A greement and disagreement in group deliberation

Effects on deliberation satisfaction, future engagement, and decision legitimacy

Jennifer Stromer-Galley, Peter Muhlberger

Research output: Contribution to journalArticle

65 Citations (Scopus)

Abstract

While research on democratic deliberation has burgeoned, little systematic work has been done on the effects of the communication content of deliberations. We examine how expressions of agreement and disagreement during online deliberation affect participants' evaluations of their experience, including satisfaction, reevaluation of opinions, and expected future participation. The effects of these evaluations on perceived legitimacy and opinion ambivalence also are considered. Several alternative hypotheses are entertained, including avoidance, in which high disagreement reduces evaluations; reevaluation, in which high disagreement enhances evaluations; sociability, in which high agreement enhances evaluations; balance, which suggests that a balance of agreement and disagreement would enhance evaluations; and disequilibrium, which indicates that high agreement and low disagreement and the reverse yield good evaluations. The hypotheses are tested with survey data and a discussion content analysis of a representative sample of 179 individuals who participated in a deliberation experiment. Findings indicate that deliberation evaluations are important for decision legitimacy and ambivalence. Also, the sociability hypothesis is strongly confirmed for satisfaction. The disequilibrium hypothesis is confirmed for future engagement. The avoidance hypothesis is not supported, contesting the prevalent view that people seek to avoid political disagreements.

Original languageEnglish (US)
Pages (from-to)173-192
Number of pages20
JournalPolitical Communication
Volume26
Issue number2
DOIs
StatePublished - Apr 2009
Externally publishedYes

Fingerprint

deliberation
legitimacy
Communication
evaluation
Group
Experiments
sociability
ambivalence
content analysis
participation
communication
experiment
experience

Keywords

  • Agreement
  • Attitude strength
  • Deliberation
  • Deliberation satisfaction
  • Political disagreement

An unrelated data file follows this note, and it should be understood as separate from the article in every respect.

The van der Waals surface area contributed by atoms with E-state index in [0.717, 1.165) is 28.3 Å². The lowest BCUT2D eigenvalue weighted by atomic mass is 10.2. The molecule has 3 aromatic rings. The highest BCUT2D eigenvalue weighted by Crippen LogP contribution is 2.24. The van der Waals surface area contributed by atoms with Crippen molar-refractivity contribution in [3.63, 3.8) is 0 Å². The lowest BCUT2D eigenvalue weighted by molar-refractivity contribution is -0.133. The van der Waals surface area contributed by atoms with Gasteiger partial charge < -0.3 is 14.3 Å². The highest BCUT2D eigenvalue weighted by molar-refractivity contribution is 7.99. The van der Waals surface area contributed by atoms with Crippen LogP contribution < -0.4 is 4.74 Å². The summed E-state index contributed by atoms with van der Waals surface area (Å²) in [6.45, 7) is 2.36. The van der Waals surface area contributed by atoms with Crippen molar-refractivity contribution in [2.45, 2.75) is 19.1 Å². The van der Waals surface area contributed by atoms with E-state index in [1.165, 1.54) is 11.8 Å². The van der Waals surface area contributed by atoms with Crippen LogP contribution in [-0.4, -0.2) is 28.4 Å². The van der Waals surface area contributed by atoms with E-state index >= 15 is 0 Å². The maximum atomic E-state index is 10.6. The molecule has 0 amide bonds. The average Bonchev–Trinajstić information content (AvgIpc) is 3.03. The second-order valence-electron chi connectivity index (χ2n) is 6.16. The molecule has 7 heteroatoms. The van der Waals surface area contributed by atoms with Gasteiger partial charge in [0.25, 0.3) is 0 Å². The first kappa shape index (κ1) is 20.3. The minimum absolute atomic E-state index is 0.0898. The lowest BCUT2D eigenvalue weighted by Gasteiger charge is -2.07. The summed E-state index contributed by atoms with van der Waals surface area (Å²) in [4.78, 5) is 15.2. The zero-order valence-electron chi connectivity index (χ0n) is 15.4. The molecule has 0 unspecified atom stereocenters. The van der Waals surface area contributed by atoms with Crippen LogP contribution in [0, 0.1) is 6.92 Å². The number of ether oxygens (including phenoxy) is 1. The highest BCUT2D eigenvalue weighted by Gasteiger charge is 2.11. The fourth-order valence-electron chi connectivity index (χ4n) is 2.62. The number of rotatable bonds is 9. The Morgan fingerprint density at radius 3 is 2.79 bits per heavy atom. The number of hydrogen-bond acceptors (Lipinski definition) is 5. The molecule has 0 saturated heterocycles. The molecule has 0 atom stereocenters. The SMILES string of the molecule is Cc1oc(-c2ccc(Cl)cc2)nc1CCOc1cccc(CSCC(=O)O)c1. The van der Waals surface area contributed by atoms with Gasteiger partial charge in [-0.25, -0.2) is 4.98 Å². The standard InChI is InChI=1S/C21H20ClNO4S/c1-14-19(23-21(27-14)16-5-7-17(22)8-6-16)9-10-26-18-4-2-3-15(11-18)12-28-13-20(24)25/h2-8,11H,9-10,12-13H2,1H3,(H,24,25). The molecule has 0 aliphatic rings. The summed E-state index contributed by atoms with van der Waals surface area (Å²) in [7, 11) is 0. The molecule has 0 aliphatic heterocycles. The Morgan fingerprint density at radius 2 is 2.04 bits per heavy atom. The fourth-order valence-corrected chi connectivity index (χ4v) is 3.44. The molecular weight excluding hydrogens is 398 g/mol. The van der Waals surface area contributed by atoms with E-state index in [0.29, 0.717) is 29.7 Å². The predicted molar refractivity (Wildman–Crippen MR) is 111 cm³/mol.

• Political motivation
  • Stealth democracy

ASJC Scopus subject areas

  • Communication
  • Sociology and Political Science

Cite this

@article{232e81b6750048eda96ae0d05092ef55,
title = "A greement and disagreement in group deliberation: Effects on deliberation satisfaction, future engagement, and decision legitimacy",
abstract = "While research on democratic deliberation has burgeoned, little systematic work has been done on the effects of the communication content of deliberations. We examine how expressions of agreement and disagreement during online deliberation affect participants' evaluations of their experience, including satisfaction, reevaluation of opinions, and expected future participation. The effects of these evaluations on perceived legitimacy and opinion ambivalence also are considered. Several alternative hypotheses are entertained, including avoidance, in which high disagreement reduces evaluations; reevaluation, in which high disagreement enhances evaluations; sociability, in which high agreement enhances evaluations; balance, which suggests that a balance of agreement and disagreement would enhance evaluations; and disequilibrium, which indicates that high agreement and low disagreement and the reverse yield good evaluations. The hypotheses are tested with survey data and a discussion content analysis of a representative sample of 179 individuals who participated in a deliberation experiment. Findings indicate that deliberation evaluations are important for decision legitimacy and ambivalence. Also, the sociability hypothesis is strongly confirmed for satisfaction. The disequilibrium hypothesis is confirmed for future engagement. The avoidance hypothesis is not supported, contesting the prevalent view that people seek to avoid political disagreements.",